This area is growing so fast and the demand for English language schools is so great that one of the schools has gone from a population of 5 to 50 since September. I was humbled to be there talking to them about poetry and performance. We spoke in the cafeteria which had universal acoustic challenges of all cafeterias, and then in classrooms alive with student artwork.

In one hallway display, 9 year olds had colored in all the continents of the world in different colors, followed by a page where each drew a picture of their home country’s flag (Saudi Arabia, Pakistan, and places all over) followed by another sheet where the students listed their homeland’s best food, music and native dance. At dinner we tried to guess what the native dance of the US might possibly be. Square dancing? Clogging? Break dancing?

The teachers were uniformly and enthusiastically involved and wrote like crazy in all of our workshops. In the picture above the teachers had written a group poem about the skeletal system and then performed it with much bravado, the culmination being when the gym teacher dropped to the ground to demonstrate what a person would be without a skeleton – a blob!

The finale of the two days was a poetry slam demonstration where 7 teachers read with humor and pathos. Everyone applauded the poets and wanted to hang the judges, of course. And there was lots of laughter and good spirit spilling out everywhere. Many thanks to Maura, Russ and Dan for making it all happen.

What I will remember are the intense and friendly eyes of the teachers. Probing. Smiling. People you would want to go to dinner with. People you could entrust your children to for learning. I’m so glad we came.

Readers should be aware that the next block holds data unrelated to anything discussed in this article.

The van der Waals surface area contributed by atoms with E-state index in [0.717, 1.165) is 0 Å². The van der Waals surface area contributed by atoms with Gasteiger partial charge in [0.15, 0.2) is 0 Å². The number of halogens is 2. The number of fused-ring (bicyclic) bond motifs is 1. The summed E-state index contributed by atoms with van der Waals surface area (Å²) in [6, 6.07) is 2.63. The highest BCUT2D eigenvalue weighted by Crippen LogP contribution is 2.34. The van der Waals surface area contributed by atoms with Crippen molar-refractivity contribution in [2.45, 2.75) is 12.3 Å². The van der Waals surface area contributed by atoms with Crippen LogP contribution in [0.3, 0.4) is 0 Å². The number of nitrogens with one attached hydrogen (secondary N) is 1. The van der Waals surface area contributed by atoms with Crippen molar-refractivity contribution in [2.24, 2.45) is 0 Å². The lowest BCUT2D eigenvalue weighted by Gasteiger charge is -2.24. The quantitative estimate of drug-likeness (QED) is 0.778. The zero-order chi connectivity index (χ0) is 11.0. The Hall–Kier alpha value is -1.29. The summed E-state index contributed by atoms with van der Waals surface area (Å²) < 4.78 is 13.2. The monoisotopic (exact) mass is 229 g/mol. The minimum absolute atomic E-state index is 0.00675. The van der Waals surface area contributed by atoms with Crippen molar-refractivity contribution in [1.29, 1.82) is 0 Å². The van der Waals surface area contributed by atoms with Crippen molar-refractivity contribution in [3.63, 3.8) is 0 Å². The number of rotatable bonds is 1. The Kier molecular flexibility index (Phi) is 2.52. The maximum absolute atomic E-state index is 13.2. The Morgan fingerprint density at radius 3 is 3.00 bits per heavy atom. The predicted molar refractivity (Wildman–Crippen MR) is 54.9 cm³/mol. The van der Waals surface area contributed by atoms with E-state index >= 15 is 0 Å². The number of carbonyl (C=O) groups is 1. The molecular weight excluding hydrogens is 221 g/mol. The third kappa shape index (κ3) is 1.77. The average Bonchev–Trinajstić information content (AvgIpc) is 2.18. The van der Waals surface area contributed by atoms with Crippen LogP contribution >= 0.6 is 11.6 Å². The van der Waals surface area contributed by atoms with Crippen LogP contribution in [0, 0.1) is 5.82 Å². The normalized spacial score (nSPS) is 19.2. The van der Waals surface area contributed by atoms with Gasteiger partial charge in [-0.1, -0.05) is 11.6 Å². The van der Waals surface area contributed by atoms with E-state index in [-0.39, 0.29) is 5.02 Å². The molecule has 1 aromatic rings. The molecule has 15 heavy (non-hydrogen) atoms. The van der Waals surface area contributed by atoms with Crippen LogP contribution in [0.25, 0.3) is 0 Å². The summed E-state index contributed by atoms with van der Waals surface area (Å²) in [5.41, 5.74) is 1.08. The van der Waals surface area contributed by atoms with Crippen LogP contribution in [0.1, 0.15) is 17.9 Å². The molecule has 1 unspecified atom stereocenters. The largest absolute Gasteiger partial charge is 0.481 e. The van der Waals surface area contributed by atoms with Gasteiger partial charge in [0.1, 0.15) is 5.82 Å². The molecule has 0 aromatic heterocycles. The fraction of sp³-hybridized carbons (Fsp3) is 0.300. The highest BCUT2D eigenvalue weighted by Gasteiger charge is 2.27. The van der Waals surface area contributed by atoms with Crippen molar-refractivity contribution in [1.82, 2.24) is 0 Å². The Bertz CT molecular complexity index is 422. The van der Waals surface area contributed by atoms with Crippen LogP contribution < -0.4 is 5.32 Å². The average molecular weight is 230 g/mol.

Wednesday, January 16, 2008

Arriving in Kazakhstan

Inside the airport a gray mist hovers, gathering in intensity toward the vaulted ceiling. It is -30C/-2F outside and dark outside with few lights and no moon to reflect on the snow when we land at 5:30AM. The first person we are greeted by is a fellow in a soviet style wool grey uniform with an expression to match. He has a clipboard and not even a hint of a smile as the weary passengers trundle up the unheated jet way laden with packs and overstuffed bags. Another officer tells Michael to put his camera away in the airport, no pictures permitted. Not only does the customs agent not smile, he doesn’t even look up to make eye contact as he snaps his stamp, CHUCK CHUCK, on my documents. As we round the bend toward baggage we see one smiling face, Maura Martin, the teacher who has invited us, mouthing warm hellos and waving excitedly. The bags take forever, which might have been frustrating except we know the collapse of not having them arrive at all and we are grateful all of the books (and a few clothes) have miraculously managed to follow us 12,000 miles.

The sun rises late here, not because we are that far north, but because it has to lift its light over breathtaking mountains. We take a short nap and walk to the school, a building only four years old and decorated wall to wall in all kinds of student learning art. In every classroom the windows extend to the ceiling, welcoming all the sun has to offer. And everyone at the school is welcoming with broad smiles and the first impression at the airport is lost with the early morning mist. Tonight we will try to sleep a somewhat normal schedule and tomorrow we hope to go into Almaty to poke around. The conference begins Friday morning.

Sunday, January 13, 2008


Packing the suitcases, weighing out what's most important, repacking. Taking Starbucks to the teachers in Almaty and books and more books. More books. Can I get by with two pairs of shoes? The official list posted on the fridge. We notice Max put his name there, as if we would go to Capital University, scoop him up and put him in a suitcase. I have set aside Three Cups of Tea to read on the plane. But what's really bugging me is that I don't have a knitting project secured yet. Not so much for the plane, but for the inevitable airport waits, knitting keeps me evened out. The back and forth predictability is soothing, like a mantra. Traveling means new experiences, new people, new ideas. Knitting is a way to internalize it all, to customize the real, the imagined, and the unanswered to fit in my memory. To relive and remember.